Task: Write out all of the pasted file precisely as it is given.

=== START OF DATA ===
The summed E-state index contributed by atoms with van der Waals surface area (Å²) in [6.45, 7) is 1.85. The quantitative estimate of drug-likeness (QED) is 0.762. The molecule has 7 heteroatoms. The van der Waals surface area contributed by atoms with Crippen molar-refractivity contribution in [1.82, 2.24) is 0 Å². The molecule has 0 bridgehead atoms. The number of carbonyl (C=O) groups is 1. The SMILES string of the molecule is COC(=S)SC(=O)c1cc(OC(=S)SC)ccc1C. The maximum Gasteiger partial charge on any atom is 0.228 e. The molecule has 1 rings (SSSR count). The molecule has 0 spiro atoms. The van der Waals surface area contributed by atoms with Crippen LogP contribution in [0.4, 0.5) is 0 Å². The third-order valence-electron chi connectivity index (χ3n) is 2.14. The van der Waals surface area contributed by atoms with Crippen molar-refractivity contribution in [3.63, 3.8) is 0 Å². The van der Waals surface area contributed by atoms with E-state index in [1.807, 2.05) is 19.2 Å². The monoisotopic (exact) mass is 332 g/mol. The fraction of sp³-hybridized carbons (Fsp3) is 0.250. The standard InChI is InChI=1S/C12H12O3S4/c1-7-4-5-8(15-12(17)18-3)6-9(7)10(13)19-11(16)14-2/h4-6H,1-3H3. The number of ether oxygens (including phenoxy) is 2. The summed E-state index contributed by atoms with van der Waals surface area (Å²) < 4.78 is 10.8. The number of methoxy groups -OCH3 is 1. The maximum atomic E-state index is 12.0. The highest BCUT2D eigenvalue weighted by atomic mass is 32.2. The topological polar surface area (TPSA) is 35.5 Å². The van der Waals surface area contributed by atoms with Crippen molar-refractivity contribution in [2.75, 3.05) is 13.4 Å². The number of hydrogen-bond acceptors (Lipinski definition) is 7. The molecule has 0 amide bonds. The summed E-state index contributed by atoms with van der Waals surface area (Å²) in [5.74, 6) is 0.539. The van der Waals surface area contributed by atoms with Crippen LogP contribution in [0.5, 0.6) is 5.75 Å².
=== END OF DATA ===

The summed E-state index contributed by atoms with van der Waals surface area (Å²) in [6.45, 7) is 1.85. The quantitative estimate of drug-likeness (QED) is 0.762. The molecule has 7 heteroatoms. The van der Waals surface area contributed by atoms with Crippen molar-refractivity contribution in [1.82, 2.24) is 0 Å². The molecule has 0 bridgehead atoms. The number of carbonyl (C=O) groups is 1. The SMILES string of the molecule is COC(=S)SC(=O)c1cc(OC(=S)SC)ccc1C. The maximum Gasteiger partial charge on any atom is 0.228 e. The molecule has 1 rings (SSSR count). The molecule has 0 spiro atoms. The van der Waals surface area contributed by atoms with Crippen LogP contribution in [0.4, 0.5) is 0 Å². The third-order valence-electron chi connectivity index (χ3n) is 2.14. The van der Waals surface area contributed by atoms with Crippen molar-refractivity contribution in [3.63, 3.8) is 0 Å². The van der Waals surface area contributed by atoms with E-state index in [1.807, 2.05) is 19.2 Å². The monoisotopic (exact) mass is 332 g/mol. The fraction of sp³-hybridized carbons (Fsp3) is 0.250. The standard InChI is InChI=1S/C12H12O3S4/c1-7-4-5-8(15-12(17)18-3)6-9(7)10(13)19-11(16)14-2/h4-6H,1-3H3. The number of ether oxygens (including phenoxy) is 2. The summed E-state index contributed by atoms with van der Waals surface area (Å²) < 4.78 is 10.8. The number of methoxy groups -OCH3 is 1. The maximum atomic E-state index is 12.0. The highest BCUT2D eigenvalue weighted by atomic mass is 32.2. The topological polar surface area (TPSA) is 35.5 Å². The van der Waals surface area contributed by atoms with Crippen molar-refractivity contribution in [2.75, 3.05) is 13.4 Å². The number of hydrogen-bond acceptors (Lipinski definition) is 7. The molecule has 0 amide bonds. The summed E-state index contributed by atoms with van der Waals surface area (Å²) in [5.74, 6) is 0.539. The van der Waals surface area contributed by atoms with Crippen LogP contribution in [0.5, 0.6) is 5.75 Å².